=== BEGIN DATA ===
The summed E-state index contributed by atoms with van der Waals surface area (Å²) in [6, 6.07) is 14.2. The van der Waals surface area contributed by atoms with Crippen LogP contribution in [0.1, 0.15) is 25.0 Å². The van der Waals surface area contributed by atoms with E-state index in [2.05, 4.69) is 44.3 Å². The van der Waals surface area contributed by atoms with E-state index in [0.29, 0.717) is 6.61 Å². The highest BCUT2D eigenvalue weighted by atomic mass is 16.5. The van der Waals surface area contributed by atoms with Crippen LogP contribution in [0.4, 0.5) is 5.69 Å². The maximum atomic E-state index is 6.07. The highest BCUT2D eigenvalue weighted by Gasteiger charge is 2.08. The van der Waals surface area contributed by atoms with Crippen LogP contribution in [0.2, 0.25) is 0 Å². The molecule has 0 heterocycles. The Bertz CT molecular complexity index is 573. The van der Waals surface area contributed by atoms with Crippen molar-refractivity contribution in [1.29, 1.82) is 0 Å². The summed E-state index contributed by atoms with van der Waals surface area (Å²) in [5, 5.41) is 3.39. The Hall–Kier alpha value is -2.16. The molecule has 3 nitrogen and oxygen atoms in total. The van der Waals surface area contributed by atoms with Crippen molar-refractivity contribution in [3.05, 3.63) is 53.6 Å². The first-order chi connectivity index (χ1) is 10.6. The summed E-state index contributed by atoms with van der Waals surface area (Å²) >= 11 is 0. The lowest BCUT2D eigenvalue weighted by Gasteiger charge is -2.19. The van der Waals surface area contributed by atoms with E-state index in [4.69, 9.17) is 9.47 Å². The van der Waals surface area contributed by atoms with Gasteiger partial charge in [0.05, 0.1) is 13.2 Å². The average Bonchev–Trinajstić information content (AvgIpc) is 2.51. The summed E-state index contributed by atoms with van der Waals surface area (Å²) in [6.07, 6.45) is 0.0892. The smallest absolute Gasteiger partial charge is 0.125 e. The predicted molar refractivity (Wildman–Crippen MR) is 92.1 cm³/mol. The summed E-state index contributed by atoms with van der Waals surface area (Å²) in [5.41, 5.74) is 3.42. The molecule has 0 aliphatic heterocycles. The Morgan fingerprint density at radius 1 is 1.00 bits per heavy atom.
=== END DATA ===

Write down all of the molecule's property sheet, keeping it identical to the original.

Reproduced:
The summed E-state index contributed by atoms with van der Waals surface area (Å²) in [6, 6.07) is 14.2. The van der Waals surface area contributed by atoms with Crippen LogP contribution in [0.1, 0.15) is 25.0 Å². The van der Waals surface area contributed by atoms with E-state index in [2.05, 4.69) is 44.3 Å². The van der Waals surface area contributed by atoms with E-state index in [0.29, 0.717) is 6.61 Å². The highest BCUT2D eigenvalue weighted by atomic mass is 16.5. The van der Waals surface area contributed by atoms with Crippen LogP contribution in [0.4, 0.5) is 5.69 Å². The maximum atomic E-state index is 6.07. The highest BCUT2D eigenvalue weighted by Gasteiger charge is 2.08. The van der Waals surface area contributed by atoms with Crippen LogP contribution in [0.2, 0.25) is 0 Å². The molecule has 0 heterocycles. The Bertz CT molecular complexity index is 573. The van der Waals surface area contributed by atoms with Crippen molar-refractivity contribution in [1.29, 1.82) is 0 Å². The summed E-state index contributed by atoms with van der Waals surface area (Å²) in [5, 5.41) is 3.39. The Hall–Kier alpha value is -2.16. The molecule has 3 nitrogen and oxygen atoms in total. The van der Waals surface area contributed by atoms with Crippen molar-refractivity contribution in [3.05, 3.63) is 53.6 Å². The first-order chi connectivity index (χ1) is 10.6. The summed E-state index contributed by atoms with van der Waals surface area (Å²) >= 11 is 0. The lowest BCUT2D eigenvalue weighted by Gasteiger charge is -2.19. The van der Waals surface area contributed by atoms with E-state index in [4.69, 9.17) is 9.47 Å². The van der Waals surface area contributed by atoms with Gasteiger partial charge in [0.05, 0.1) is 13.2 Å². The average Bonchev–Trinajstić information content (AvgIpc) is 2.51. The summed E-state index contributed by atoms with van der Waals surface area (Å²) in [6.07, 6.45) is 0.0892. The smallest absolute Gasteiger partial charge is 0.125 e. The predicted molar refractivity (Wildman–Crippen MR) is 92.1 cm³/mol. The summed E-state index contributed by atoms with van der Waals surface area (Å²) in [5.41, 5.74) is 3.42. The molecule has 0 aliphatic heterocycles. The Morgan fingerprint density at radius 1 is 1.00 bits per heavy atom.